The opinion of the court was delivered by: NEAHER
Plaintiff in this diversity action was injured by an explosion while working on the premises of defendant E.I. DuPont in Deepwater, New Jersey on September 11, 1975. Plaintiff also sued defendant G & H Steel Service, a subcontractor on the job, who brought a third-party action for contribution against Preload Company ("Preload"), plaintiff's employer and the general contractor, and against Don Cameron, also an employee of Preload. Preload, in turn, commenced a fourth-party action against General Concrete Corp. ("General Concrete"), another contractor involved with the work at the Deepwater site, who thereafter filed a counterclaim. Plaintiff has made a claim over against General Concrete, but has made no claim against either Preload or Don Cameron. The action is now before the court on the motion of Preload and Don Cameron for summary judgment dismissing the third-party complaint and the counterclaim against them in the fourth-party action.
Summary judgment may be rendered only "if the pleadings, depositions, answers to interrogatories, and admissions on file, together with the affidavits, if any, show that there is no genuine issue as to any material fact and that the moving party is entitled to a judgment as a matter of law." Rule 56(c), F.R.Civ.P. Pursuant to the 1963 amendments, Rule 56(e) provides that when a motion for summary judgment is supported by proper affidavits, "an adverse party may not rest upon the mere allegations or denials of his pleadings, but his response, by affidavits or as otherwise provided in this rule, must set forth specific facts showing that there is a genuine issue for trial."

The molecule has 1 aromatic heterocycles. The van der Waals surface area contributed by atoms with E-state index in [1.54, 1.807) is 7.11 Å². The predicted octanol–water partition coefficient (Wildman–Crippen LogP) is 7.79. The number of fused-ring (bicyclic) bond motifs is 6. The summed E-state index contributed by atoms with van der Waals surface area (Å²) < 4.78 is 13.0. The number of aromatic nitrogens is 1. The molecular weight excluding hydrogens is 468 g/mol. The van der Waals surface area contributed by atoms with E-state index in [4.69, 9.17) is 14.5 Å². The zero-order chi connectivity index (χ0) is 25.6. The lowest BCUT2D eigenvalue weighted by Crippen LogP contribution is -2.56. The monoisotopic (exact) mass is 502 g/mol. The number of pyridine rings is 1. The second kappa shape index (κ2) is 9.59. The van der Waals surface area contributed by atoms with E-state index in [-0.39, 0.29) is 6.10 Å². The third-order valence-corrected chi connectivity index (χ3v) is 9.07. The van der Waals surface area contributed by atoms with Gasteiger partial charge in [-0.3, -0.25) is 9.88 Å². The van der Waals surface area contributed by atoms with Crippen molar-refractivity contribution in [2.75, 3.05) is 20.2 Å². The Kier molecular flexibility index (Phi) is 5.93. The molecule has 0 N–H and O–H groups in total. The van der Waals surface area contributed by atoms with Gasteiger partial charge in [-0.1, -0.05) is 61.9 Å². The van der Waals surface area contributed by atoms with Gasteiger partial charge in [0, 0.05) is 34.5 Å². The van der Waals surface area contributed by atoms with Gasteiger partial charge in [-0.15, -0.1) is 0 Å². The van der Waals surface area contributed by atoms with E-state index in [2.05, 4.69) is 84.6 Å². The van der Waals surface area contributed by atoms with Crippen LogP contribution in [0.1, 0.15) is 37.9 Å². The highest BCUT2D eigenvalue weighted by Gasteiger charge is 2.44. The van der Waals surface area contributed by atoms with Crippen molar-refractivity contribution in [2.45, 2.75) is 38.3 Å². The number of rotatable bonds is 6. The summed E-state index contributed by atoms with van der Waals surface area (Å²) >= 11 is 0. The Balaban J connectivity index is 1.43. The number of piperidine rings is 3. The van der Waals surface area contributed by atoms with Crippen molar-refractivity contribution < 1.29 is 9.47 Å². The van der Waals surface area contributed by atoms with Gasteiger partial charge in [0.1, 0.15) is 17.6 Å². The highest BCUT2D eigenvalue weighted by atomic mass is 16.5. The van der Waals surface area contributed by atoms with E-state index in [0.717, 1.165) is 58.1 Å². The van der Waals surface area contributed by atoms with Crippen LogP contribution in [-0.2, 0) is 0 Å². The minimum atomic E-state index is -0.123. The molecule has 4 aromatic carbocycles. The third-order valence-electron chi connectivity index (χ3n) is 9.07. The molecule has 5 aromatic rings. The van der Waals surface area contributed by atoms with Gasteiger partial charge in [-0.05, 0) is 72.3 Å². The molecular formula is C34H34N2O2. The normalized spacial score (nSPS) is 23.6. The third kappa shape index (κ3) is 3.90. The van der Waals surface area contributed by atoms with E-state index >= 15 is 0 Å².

In determining whether to grant a motion for summary judgment, the court "cannot try issues of fact; it can only determine whether there are issues to be tried." American Mfrs. Mut. Ins. Co. v. American Broadcasting-Paramount Theatres, Inc., 388 F.2d 272, 279 (2d Cir. 1967), quoted in SEC v. Research Automation Corp., 585 F.2d 31, 33 (2d Cir. 1978). It must accept as true factual statements in the opposing party's affidavits, draw all permissible inferences in that party's favor, Hill v. A-T-O, Inc., 535 F.2d 1349 (2d Cir. 1976), and resolve any doubts in favor of the latter, American Mfrs. Mut. Ins. Co. v. American Broadcasting-Paramount Theatres, Inc., supra. "The very mission of the summary judgment procedure [however] is to pierce the pleadings and to assess the proof in order to see whether there is a genuine need for trial." Adv. Com. Note to Proposed Amendments to Rule 56(e), 31 F.R.D. 648 (1962). See generally Donnelly v. Guion, 467 F.2d 290, 292 (2d Cir. 1972); Applegate v. Top Associates, Inc., 425 F.2d 92 (2d Cir. 1970).
At the outset, the court must determine which State's law will apply to a determination of the liability, if any, of Preload and Don Cameron arising out of the accident at issue here. The general rule in New York -- which this court must follow in a diversity case, Klaxon Co. v. Stentor Electric Manufacturing Co., 313 U.S. 498 (1941) -- as enunciated by the Court of Appeals in a case arising out of an automobile accident, is that
"the jurisdiction in which the allegedly wrongful conduct occurred will usually have a predominant, if not exclusive, concern. In such a case, it is appropriate to look to the law of the place of the tort so as to give effect to that jurisdiction's interest in regulating conduct within its borders, and it would be almost unthinkable to seek the applicable rule in the law of some other place." Babcock v. Jackson, 240 N.Y.S.2d 743, 750 (1963).